Tuesday, September 18, 2012


"God bless them for their spontaneity. It's independent ... it's young, it's spontaneous, and it's focused. And it's going to be effective." -House minority leader Nancy Pelosi (D-CA)

A year ago yesterday, the Occupy movement got started with its first group of young people, aged hippies, and transients camping outside Wall Street.  The movement started up as a carefully planned event to draw attention to riches and unfair practices in banks and corporations.  Their complaints were mostly that cronyism by big companies and the wealthy were hurting average and poor Americans.
Like the Tea Party Movement, Occupy was concerned that big companies and financial corporations got bailouts, but the average person got no help at all.  And there were certainly aspects of the movement that I was sympathetic with, it was their idea of solutions and behavior I had a problem with.
When Occupy first started up, the left instantly praised and glorified them.  The legacy media was gushing with praise, the Democrats in office all the way up to the president were glowing and complimentary:
 "I support the message to the establishment.  Change has to happen. We cannot continue in a way that does not -- that is not relevant to their lives. People are angry." 
-Rep. Nancy Pelosi (D-CA)
"The protesters are giving voice to a more broad-based frustration about how our financial system works." 
 "We are on their side."
-President Obama
 “It’s got a clear message, and that is frustration with the way that business is being done, the way that wealth is tilting towards the high end and the middle class is shrinking. And that message needs to be given.”
-Rep. Peter Welch (D-VT) 
 “I’m so proud to see the Occupy Wall Street movement standing up to this rampant corporate greed and peacefully participating in our democracy.”
-Rep. Louise Slaughter (D-NY)
“All of us should join that movement."
-Rep. Barbara Lee  (D-CA)
“We have been inspired by the growing grassroots movements on Wall Street and across the country.  We share the anger and frustration of so many Americans who have seen the enormous toll that an unchecked Wall Street has taken on the overwhelming majority of Americans while benefiting the super wealthy. We join the calls for corporate accountability and expanded middle-class opportunity.”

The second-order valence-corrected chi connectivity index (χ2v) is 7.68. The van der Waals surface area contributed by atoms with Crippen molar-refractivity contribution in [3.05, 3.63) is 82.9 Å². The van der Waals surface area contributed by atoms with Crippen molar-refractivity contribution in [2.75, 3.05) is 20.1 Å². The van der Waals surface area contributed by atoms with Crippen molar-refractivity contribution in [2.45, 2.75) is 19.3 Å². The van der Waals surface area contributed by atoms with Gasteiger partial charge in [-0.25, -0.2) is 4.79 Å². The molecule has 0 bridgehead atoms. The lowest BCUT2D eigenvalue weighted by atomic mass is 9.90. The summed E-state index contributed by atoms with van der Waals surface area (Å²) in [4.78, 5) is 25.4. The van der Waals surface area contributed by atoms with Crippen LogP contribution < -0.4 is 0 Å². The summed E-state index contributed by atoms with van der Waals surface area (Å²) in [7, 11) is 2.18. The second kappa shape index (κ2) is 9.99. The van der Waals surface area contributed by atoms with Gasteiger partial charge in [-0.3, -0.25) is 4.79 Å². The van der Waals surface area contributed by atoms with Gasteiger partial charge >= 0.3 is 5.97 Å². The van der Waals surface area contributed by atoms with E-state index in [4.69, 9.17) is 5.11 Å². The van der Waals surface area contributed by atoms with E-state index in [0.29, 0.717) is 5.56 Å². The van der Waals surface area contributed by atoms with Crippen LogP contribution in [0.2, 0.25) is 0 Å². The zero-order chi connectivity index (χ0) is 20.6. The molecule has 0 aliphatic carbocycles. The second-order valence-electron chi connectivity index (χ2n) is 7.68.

-Rep. Raúl Grijalva (D-AZ) and Rep. Keith Ellison (D-MN)
"I’m so proud to see the ‘Occupy Wall Street’ movement standing up to this rampant corporate greed and peacefully participating in our democracy."
-Rep. Louise Slaughter (D-NY)
"You’re exercising the right every American holds most dear: The right of freedom of expression. And with that expression, you’re finally getting the attention of the nation. Wall Street banks got billion dollar bailouts, yet the American people get austerity."
-Dennis Kucinich
And on and on.  These days you don't hear or read that kind of thing, though.  After a few weeks it became clear that the movement was aimless, confused, and without pattern.  There was only a general shared discontent about how things were, but almost no shared understanding of what that was or how to fix it.  Interviews with the people involved revealed they were almost totally ignorant of life and what they were doing there.  Filth began to pile up and an infamous picture of a young man defecating on a police car became the central image of the movement.
Then it got ugly.  Stories of rapes and abuse of women in the camps began to filter out.  Power plays by "ruling councils" and fights between groups started to leak out.  Misuse of funds and donations, theft, and even murders began to be reported.  The grounds that occupy folks stayed at were destroyed and filthy, with piles of feces and vomit, and the grassy areas reduced to mud.
Finally, a group of young men in the movement - including several leaders - were busted trying to blow up a bridge in Cleveland.  Criminals and troublemakers kept being found in the occupy camps.  Diseases associated the middle ages began to arise.  Lice, dysentery, and other ailments spread through the camps.
Initially, the comparisons to the Tea Party Movement were made (some positive, such as Representative Welch, quoted above), usually that occupy was a real grass roots movement and the Tea Party was a bunch of GOP racist phonies, but those have gone away.  So have the positive news stories, the compliments from Democrats, and the coverage.
Occupy its self is pretty much gone, too.  Unlike the Tea Party Movement, which was simply a visible outpouring of frustration and fury at government gone wild, the occupy movement was a carefully staged leftist product, yet another of the endless attempts to match the Tea Party which have failed. Occupy was more successful than most, but in the end fell to pieces.  There are good sides to it though.  The cops solved a few crimes by busting people in the movement, and caught several fugitives hiding in the camps.
Occupy wasn't entirely wrong in its concerns, it was just a leftist device and its goals were never clear.  It didn't achieve anything its founders set out for it to, and in the end just made the left look worse.

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